patna high court

Patna High Court: In a case wherein a writ petition was filed by Ceat Ltd. against the penalty order passed under Section 60(4)(b) read with Section 56(4)(b) of the Bihar Value Added Tax Act, 2005 (‘the Act’), after detention of a truck carrying goods at the integrated check-post, the Division Bench of K. Vinod Chandran, CJ.* and Rajiv Roy, J., dismissed the petition in absence of ground for interference with imposed penalty and opined that the penalty was imposable under the Act on account of clerical mistake in mentioning of invoice number in SUVIDHA Outgoing form (‘the form’).


Petitioner engaged in the manufacture and sale of tyre, tubes and flaps had a warehouse situated at Patna and other branch warehouses in nearby state, one of which was situated at Ranchi, Jharkhand. Petitioner contented that by invoice it was indicated that stock transfer was made to the warehouse at Ranchi and while the same was being transported in a vehicle, it was detained and checked at the integrated check-post. The driver produced the invoice, the receipt and the form which had to be uploaded before the transport originated but was produced on probable checking. The form produced had different invoice number and upon tallying it was found that the invoice number was wrongly mentioned as ‘002179’ instead of ‘002172’, which was contended to be a clerical mistake. However, the detaining authority imposed maximum penalty prescribed under Section 60(4) of the Act. It was submitted that there was no mens rea as everything tallied but the invoice number, which was also due to human error, had to be reckoned by the detaining authority.

Analysis, Law, and Decision

The Court took note of the documents produced by the petitioner and opined that it did not prove genuineness of the transport. The detention was done in early hours of 02-01-2015 and the invoice with the supporting documents were generated after the detention which indicated that it was done after the knowledge of detention at check-post and mistake in the invoice number as revealed from the form was noticed by the check-post authority.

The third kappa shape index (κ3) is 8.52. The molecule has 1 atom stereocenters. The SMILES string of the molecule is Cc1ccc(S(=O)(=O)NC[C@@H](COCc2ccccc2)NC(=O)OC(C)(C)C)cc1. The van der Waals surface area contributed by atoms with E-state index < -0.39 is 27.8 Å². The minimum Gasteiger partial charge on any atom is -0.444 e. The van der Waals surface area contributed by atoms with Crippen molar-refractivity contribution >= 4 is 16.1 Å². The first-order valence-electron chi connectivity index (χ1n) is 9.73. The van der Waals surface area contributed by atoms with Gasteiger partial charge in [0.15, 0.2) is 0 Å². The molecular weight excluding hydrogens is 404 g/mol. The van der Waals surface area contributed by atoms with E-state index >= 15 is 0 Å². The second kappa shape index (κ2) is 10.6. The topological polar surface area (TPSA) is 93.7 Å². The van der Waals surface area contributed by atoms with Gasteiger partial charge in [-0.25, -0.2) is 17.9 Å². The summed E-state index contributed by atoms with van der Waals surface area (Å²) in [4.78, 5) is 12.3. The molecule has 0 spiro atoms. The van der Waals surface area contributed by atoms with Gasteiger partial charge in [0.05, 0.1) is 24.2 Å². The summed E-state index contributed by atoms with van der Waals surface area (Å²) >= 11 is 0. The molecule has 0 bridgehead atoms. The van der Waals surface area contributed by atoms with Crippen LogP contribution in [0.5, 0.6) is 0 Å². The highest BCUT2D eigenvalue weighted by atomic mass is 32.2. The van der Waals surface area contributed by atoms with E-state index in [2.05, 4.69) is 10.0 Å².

The Court further noted that the invoices were serially numbered and there was no evidence to show the last serial number of the invoice on the day on which the transport commenced. The identity in value was evident from the invoice and the form but the quantity in the notice was handwritten and not by the authorized signatory.

For determination of importance of existence of mens rea for penalty imposed, the Court relied on Guljag Industries v. CTO, (2007) 7 SCC 269 (‘Guljag Industries Case’), where it was held that the presumption was rebuttable on the assessee on production of the requisite documents, if by mistake some of the documents were not available at the time of checking. It was also held in Guljag Industries Case (supra) that once the ingredient of Section 78(5) of the Act was established then there would be no reduction in the amount of penalty, or it would be waived. Thus, the Court opined that in the present case there was a mistake in the invoice number which arose a reasonable ground of attempt to carry out multiple transport, since, in absence of checking at the check-post, there could have been further transport made under the same invoice.

The Court further opined that Section 60(4) of the Act enabled the seizure of the goods along with the carrier in case the authority had suspicion that the transportation was not in accordance with Section 60(2) of the Act. The Court also opined that 60(4)(b) of the Act made Section 56 of the Act applicable mutatis mutandis. Thus, the Court held that penalty was imposable under Section 56(4)(b) of the Act if the person in charge of the goods failed to satisfy the officer regarding the proper accounting of goods.

The Court held that the ingredients of Section 60(4)(b) read with Section 56(4)(b) of the Act was established and there was no reason to interfere with the imposed penalty.

[Ceat Ltd. v. State of Bihar, 2023 SCC OnLine Pat 6405, decided on 28-11-2023]

*Judgment authored by: Chief Justice K. Vinod Chandran

Advocates who appeared in this case :

For the Petitioner: S. D. Sanjay, Senior Advocate; Parul Prasad and Priya Gupta, Advocates

For the Respondents: Vikash Kumar, SC-11

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